Friday, August 6, 2010


Congressman Danny K. Davis (IL-7) has introduced legislation amending the Safe & Drug-Free Schools and Communities Act to include bullying and harassment prevention programs. Davis held a press conference at Frederick Douglass Academy High School to announce his initiative. With him were educators, police, psychiatrists, clergy, and other elected officials.
“Crime, violence, anti-social behavior and overall harassment of citizens by citizens is wreaking havoc in the lives of citizens throughout America,” Congressman Davis declared in explaining the reasons for his legislative initiative.
Specifically, the legislation is designed to provide assistance that state educational agencies will use to provide direction and help to schools in their efforts to prevent and appropriately respond to incidents of bullying and harassment, and describes how agencies should respond to deal with such actions.
The bill calls for annual notice to parents and students describing and defining the full range of prohibited conduct contained in the school discipline policies. Educators and police have complained that bullying and harassment lacked specific definition for action to be taken and there is also the need to include jurisdictional authority to allow schools and police to act.
The proposed legislation requires development and notification of complaint procedures for students and parents that seek to file charges regarding prohibited conduct contained in the discipline policies, including the names of school district officials who are designated as responsible for receiving such complaints and timelines to follow to resolve complaints.
Some of the authorized activities in this legislation are:
• Teaching students about the consequences of bullying and harassment.
• Institution of programs that address the causes of bullying and harassment, and training teachers, administrators, and counselors regarding strategies to prevent bullying and harassment, and to effectively intervene when incidents occur.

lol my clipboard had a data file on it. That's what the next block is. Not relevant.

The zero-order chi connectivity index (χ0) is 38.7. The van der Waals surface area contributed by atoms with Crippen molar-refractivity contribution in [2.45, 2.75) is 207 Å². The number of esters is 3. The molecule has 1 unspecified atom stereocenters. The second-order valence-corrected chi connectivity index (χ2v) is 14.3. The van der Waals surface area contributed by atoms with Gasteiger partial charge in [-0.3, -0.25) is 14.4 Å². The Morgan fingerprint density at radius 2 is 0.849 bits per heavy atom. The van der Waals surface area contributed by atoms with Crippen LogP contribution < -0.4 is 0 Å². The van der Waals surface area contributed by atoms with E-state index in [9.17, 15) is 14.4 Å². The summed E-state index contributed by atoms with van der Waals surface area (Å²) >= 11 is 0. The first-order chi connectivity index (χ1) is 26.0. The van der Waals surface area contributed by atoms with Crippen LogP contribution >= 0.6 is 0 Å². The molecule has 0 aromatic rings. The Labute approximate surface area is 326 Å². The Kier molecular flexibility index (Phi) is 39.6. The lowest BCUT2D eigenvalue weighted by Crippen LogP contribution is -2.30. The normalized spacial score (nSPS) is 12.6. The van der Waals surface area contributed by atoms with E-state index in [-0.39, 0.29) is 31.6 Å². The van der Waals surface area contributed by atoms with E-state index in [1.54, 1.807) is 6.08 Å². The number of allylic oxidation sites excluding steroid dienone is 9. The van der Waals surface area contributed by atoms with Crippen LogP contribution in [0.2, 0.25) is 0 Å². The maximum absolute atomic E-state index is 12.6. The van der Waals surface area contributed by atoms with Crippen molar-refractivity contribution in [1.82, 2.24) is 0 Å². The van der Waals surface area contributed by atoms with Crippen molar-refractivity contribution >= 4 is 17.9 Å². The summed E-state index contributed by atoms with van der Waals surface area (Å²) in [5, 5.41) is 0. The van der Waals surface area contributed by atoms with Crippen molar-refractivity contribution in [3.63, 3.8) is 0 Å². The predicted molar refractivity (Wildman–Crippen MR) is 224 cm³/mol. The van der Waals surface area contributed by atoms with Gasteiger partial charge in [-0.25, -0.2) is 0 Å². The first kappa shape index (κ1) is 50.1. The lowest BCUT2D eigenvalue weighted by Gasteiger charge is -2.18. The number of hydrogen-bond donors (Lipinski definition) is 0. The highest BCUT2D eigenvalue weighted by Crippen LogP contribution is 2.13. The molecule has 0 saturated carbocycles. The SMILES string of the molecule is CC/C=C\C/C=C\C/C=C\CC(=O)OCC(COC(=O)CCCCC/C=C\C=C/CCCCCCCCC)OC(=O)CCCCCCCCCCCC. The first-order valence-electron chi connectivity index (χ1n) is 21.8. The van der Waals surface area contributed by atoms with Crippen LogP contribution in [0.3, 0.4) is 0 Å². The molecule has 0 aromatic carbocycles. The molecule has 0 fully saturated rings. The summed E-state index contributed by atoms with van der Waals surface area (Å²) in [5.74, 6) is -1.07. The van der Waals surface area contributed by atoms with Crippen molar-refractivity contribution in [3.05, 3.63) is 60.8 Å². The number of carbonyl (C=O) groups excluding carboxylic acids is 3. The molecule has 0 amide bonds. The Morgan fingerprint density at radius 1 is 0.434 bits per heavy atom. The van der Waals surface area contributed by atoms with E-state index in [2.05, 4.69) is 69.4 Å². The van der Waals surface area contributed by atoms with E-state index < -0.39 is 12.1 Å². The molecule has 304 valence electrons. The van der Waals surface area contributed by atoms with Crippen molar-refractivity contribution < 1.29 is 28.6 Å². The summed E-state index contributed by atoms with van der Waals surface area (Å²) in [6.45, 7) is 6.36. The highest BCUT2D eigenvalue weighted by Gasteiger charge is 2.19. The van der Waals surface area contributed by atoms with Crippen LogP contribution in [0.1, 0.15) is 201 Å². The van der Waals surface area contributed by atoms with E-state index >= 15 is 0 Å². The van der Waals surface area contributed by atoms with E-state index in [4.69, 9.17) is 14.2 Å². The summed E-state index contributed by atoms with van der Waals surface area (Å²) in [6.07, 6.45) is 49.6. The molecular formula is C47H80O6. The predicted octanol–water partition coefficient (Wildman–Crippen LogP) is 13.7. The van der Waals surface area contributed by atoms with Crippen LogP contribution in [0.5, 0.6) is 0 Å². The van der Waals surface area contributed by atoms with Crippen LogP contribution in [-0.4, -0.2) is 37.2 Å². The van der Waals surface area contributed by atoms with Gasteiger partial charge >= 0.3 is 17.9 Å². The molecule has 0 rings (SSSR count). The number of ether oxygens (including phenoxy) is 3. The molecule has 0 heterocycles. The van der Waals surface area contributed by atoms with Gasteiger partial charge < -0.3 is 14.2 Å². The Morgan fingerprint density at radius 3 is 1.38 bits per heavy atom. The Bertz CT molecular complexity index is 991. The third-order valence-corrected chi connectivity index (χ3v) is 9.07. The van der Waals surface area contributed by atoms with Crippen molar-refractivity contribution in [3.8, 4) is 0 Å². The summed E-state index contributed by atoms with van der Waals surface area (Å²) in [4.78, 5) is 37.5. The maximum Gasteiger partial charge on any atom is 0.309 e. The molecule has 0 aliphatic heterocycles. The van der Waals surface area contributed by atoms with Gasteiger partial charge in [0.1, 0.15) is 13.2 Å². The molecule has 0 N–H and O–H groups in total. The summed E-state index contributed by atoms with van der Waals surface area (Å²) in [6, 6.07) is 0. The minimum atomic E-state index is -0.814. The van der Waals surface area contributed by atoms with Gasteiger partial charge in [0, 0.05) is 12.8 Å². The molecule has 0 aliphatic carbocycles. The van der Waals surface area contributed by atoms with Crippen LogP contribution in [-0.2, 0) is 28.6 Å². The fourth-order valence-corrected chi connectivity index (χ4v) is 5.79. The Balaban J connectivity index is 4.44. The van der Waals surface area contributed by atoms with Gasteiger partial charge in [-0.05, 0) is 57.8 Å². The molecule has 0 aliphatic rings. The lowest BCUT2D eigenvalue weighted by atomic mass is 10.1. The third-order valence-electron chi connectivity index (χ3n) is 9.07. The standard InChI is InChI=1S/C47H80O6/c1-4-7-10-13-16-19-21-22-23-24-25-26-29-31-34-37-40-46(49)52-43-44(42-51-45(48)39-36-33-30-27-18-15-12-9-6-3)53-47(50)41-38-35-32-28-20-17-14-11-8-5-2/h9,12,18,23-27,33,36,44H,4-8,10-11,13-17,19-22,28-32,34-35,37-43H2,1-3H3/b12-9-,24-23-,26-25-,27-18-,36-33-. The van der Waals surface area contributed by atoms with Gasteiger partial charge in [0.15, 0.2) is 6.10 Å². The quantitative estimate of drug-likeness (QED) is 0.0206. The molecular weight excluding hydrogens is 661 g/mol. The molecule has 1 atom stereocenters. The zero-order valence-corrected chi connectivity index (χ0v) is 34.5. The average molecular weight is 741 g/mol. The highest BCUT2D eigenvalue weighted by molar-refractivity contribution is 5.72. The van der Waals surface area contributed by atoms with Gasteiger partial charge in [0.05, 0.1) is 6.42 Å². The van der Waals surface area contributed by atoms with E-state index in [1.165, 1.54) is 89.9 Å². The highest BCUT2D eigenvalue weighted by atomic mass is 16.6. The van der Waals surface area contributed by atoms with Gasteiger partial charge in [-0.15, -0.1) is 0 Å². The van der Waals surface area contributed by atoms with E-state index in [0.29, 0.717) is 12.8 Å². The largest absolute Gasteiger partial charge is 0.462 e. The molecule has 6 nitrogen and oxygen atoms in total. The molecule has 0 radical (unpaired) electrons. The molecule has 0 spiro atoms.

• The legislation provides an easy to understand definition of bullying, which includes conduct that is based on a student’s actual or perceived identity with regard to race, color, national origin, gender, disability, sexual orientation, religion, or any other distinguishing characteristics which may be defined by a state or local educational agency, including cyber bullying.
• This conduct can be directed at one or more students.
• This conduct substantially interferes with educational opportunities or educational programs of students.
• This conduct adversely affects the ability of a student to participate in or benefit from the school’s educational programs or activities by placing a student in reasonable fear of physical harm.
Bullying includes the repeated use of the Internet, cell phones, or other technology to send or post images or text designed to hurt or embarrass another person. This includes “sexting”, posting a threat or an embarrassing photo or video on a website or spreading a rumor about someone via text message or e-mail. It may include adopting a false identity online in order to trick, tease, harass, or spread rumors about another person.
The legislation also provides specific definitions for harassment so action can be taken to stop it and punish persons engaging in such conduct.
“It is hoped that passage and implementation of this legislation will help our nation get a better grip on this increase in and devastating impact of bullying, which often leads to violence and other kinds of anti-social behavior,” Davis stated.

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